Tag Archives: South Sudan civil war 2013-2016

When the State is the Gang

In South Sudan “There is a confirmed pattern of how combatants attack villages, plunder homes, take women as sexual slaves and then set homes alight often with people in them,” commented Commission Chairperson Yasmin Sooka.  “Rapes, gang rapes, sexual mutilation, abductions and sexual slavery, as well as killings, have become commonplace in South Sudan. There is no doubt that these crimes are persistent because impunity is so entrenched that every kind of norm is broken,” she added.

UNICEF reports that 25 per cent of those targeted by sexual violence are children, including the rapes of girls as young as 7. Elderly and pregnant women have also been raped. The Commission also received reports of male victims of sexual violence. Sexual and gender-based violence against men and boys is even more underreported than that against women and girls as there is a greater level of stigma. There are even reports of raping and killing of the young and the elderly.

The Commission has also looked at the allegations of sexual exploitation and abuse by peacekeepers of the United Nations Mission in South Sudan (UNMISS). From January 2018 to 2019, seven such cases involving 18 alleged UNMISS perpetrators were registered in the UN Sexual Exploitation and Abuse Database. 

The oil producing areas of the country have become increasingly militarized by Government forces, including by the National Security Services, which have expanded their involvement in the oil sector. The state-owned Nilepet oil company’s operations have been characterized by a total lack of transparency and independent oversight, allegedly diverting oil revenues into the coffers of elites in the government. Furthermore, oil revenues, and income from other natural resources such as illegal teak logging, have continued to fund the war, enabling its continuation and the resulting human rights violations. 

Outraged by renewed fighting and continuing human rights violations in South Sudan, UN Human Rights Experts urge all parties to stop conflict, end impunity and respect provisions of the revitalized peace agreement, UN Human Rights Council, Press Release, Feb. 20, 2019

When Thugs Become States

South Sudan President Salva Kiir’s government is using food as a weapon of war to target civilians by blocking life-saving aid in some areas, United Nations sanctions monitors told the Security Council in a confidential report (November 2017).  During 2016 and 2017, the UN monitors said a military campaign by government troops in Wau and surrounding areas in Western Bahr el-Ghazal targeted civilians on ethnic grounds and displaced more than 100,000.

“The government has during much of 2017 deliberately prevented life-saving food assistance from reaching some citizens,” the monitors wrote. “These actions amount to using food as a weapon of war with the intent to inflict suffering on civilians the government views as opponents to its agenda.”

One humanitarian assessment mission told UN monitors 164 young children and elderly died from hunger and disease between January and September 2017.

Excerpts  Food used as weapon of war in South Sudan, Reuters, Nov. 13,  2017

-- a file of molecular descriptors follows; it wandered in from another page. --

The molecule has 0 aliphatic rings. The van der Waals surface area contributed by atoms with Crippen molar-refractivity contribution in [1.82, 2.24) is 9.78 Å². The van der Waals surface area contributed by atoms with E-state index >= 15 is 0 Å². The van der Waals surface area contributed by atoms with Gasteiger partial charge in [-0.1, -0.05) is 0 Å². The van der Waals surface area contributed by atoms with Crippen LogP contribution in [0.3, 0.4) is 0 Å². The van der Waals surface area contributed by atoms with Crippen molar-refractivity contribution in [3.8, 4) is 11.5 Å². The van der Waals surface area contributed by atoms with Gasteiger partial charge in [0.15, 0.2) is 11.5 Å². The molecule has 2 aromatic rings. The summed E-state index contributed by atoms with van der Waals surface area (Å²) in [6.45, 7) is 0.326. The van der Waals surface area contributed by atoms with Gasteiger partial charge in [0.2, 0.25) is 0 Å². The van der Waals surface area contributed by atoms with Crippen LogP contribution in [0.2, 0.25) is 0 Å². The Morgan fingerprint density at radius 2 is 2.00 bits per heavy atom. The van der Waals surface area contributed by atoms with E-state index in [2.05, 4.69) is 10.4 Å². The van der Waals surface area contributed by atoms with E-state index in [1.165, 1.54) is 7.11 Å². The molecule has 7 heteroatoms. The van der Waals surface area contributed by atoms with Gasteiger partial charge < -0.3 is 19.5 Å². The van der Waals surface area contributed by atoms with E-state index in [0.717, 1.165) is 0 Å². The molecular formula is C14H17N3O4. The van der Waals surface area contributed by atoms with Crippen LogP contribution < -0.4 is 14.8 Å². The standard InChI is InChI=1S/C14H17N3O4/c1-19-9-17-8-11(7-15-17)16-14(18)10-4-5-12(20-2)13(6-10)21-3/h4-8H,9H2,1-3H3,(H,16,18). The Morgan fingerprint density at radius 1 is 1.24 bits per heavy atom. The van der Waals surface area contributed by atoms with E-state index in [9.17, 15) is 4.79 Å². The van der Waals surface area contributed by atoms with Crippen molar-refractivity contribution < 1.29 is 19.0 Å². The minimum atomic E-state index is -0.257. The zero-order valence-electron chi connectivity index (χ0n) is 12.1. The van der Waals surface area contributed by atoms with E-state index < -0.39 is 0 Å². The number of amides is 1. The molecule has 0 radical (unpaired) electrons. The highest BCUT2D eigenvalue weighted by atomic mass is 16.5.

South Sudan as a State

“There is no evidence to suggest that more weapons are required in South Sudan for the government to achieve a stable security environment,” the UN monitors said. “Rather, the continued influx of weapons … contributes to spreading instability and the continuation of the conflict.”

They said while Sudan had provided small arms, bullets and logistical support to opposition troops, they “found no evidence to date that Sudan – or any other neighbouring country – has provided heavy weapons … which has limited the opposition’s ability to mount large-scale operations.”

Two truckloads of ammunition were transferred to the capital Juba from Uganda in June 2016, while in 2015 South Sudanese army chief Paul Malong asked a Lebanese company to begin developing a small ‘arms ammunition manufacturing facility in Juba, the monitors said.

A UN peacekeeping mission (UNMISS) has been in South Sudan since the country gained independence from Sudan in 2011.The UN monitors said that in rhetoric and action, government-affiliated forces “have actively threatened the operations and personnel of UNMISS and other UN agencies, and both parties have continued to target humanitarian workers.”

During the violence in July 2016, between 80 and 100 uniformed soldiers overran Juba’s Hotel Terrain compound, home to the staff of international organizations, and in four hours killed an ethnic Nuer journalist and raped at least five foreign aid workers and other staff working at the compound, the monitors said.The monitors said given the number of soldiers involved, the number of items stolen and the systematic damage inflicted, “this attack was well co-ordinated and cannot be considered as an opportunistic act of violence and robbery.”,,,

A political rivalry between President Salva Kiir, an ethnic Dinka, and opposition leader Riek Machar, a Nuer, sparked the civil war. The pair signed a shaky peace deal a year ago, but fighting has continued. Machar fled the country after the violence between their troops erupted in July 2016

Excerpts South Sudan buying arms as economy collapses – UN panel, Reuters, Sept, 9 2016